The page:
Nutritional Density

Written by: Paul Thompson

Primary Source: Thornapple CSA

This week’s blog has nothing to do the ratio of calories to vitamins, minerals and the other weenie bits in our food that make it healthy (or not, as the case may be). Today I’m wrapping up an unusually long trajectory of musings on the connection between explaining the uptick in obesity and taking some ethical responsibility for doing something about it. We set this up with some desultory blogs on the broader moral significance of eating—hospitality, marking time, comfort food—that sort of thing. But then we dug in on dieting and weakness of the will. That was probably obvious to everyone except the philosophers. The trajectory really took off on March 29 when I brought up the idea that a fat person has only himself (or herself) to blame. Moral responsibility for obesity resides in the bad decisions that are made by individuals.

We’ve spent the entire month of April defending some alternatives to this. The most popular substitutes blame the food industry. Not only have these evil geniuses figured out how to use our propensity for eating more and more to get us to buy their stuff, they’ve crammed their stuff with increasingly less and less healthy ingredients. (Maybe the blog does have something to do with nutrient density, after all!) Along the way we made note of a third hypothesis: the medical model. We’ve gotten fat because of the interaction between these new concoctions of the food industry and our basic biology. We didn’t emphasize how the medical model warps the ethics, however. If it’s our basic biology that’s to blame, the moral responsibility for doing something about obesity resides with doctors. Let them figure it out.

Last week we noted that the food industry can’t really be blamed for what they have done because they are, after all, acting just like the profit-seeking, soulless corporations-existing-in-the-social-milieu-of-ruthless-capital-accumulation that they are. Again, we didn’t really emphasize how this left-leaning diagnosis warps the ethics of diet, but wasn’t it obvious? If we can’t blame the food industry for doing what any red-blooded American self-interested maximizer would do in a heartbeat, we have to blame the government. The problem has to be addressed through changes in public policy. Maybe deep changes in the structure of our social institutions. Moral responsibility becomes social and the primary agent to effect change is going to be whatever political regime happens to be running the show at the moment.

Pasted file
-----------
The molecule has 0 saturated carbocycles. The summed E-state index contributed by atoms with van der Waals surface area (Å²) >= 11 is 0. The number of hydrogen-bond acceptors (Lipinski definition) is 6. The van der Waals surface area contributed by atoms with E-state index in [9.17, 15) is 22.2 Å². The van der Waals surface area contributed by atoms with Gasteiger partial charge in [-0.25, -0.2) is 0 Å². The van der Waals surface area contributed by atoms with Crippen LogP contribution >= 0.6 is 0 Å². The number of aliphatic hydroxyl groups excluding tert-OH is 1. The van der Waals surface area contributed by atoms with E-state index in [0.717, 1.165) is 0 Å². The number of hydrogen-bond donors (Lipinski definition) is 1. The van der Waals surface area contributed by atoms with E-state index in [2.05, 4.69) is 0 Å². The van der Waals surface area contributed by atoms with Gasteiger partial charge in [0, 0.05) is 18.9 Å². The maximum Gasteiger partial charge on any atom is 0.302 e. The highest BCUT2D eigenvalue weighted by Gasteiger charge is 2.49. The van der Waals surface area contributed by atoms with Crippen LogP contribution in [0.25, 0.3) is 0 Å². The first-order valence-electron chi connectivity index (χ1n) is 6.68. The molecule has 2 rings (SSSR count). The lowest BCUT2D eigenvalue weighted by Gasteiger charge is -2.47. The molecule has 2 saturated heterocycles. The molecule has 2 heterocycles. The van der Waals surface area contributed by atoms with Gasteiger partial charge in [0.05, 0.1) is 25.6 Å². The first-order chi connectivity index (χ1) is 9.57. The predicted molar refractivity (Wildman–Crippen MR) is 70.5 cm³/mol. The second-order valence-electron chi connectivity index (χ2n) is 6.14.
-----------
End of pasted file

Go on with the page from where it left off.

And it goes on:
There are some other candidates we haven’t considered. To wit: let’s blame technology. It’s all those afternoons spent staring at screens and playing with robots instead of going outside to walk the dog, play a game of catch or plant pansies in the flower garden. If we would just jiggle our bods around some, we might not get so fat in the first place. And here again, the moral of the story changes: It’s not our social milieu that’s the problem, it’s our technological milieu. So instead of blaming the food industry, we blame Apple, Microsoft and Sony. I hope you are getting the picture that I could go on like this indefinitely, but when next week rolls around, it will be May already and I really need to think about something else for my own sanity, if not yours.

But I want to close with this thought: It seems pretty obvious that all these possible explanations are partial and mutually compatible. It’s not either or. It’s individual decision making and the actions of the food industry and some facts about our biology and our public policy and declining physical activity together that are causing the dangerous increase in obesity and the rise in heart disease, diabetes and other bad nasties. So why is it that when we shift the conversation toward ethics, toward who or what should be taking some responsibility for this situation, we suddenly become blame shifters? We assume that if individuals are even partly to blame, the food industry (or the video game industry) is totally off the hook? We think that if there is some kind of policy change needed, it’s a purely governmental responsibility and no one else in the whole mess has any reason to do anything at all?

Now that’s what I call nutritional density.

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Paul Thompson
Paul B. Thompson holds the W. K. Kellogg Chair in Agricultural, Food and Community Ethics at Michigan State University in East Lansing, Michigan. He formerly held positions in philosophy at Texas A&M University and Purdue University. His research has centered on ethical and philosophical questions associated with agriculture and food, and especially concerning the guidance and development of agricultural technoscience.
Paul Thompson

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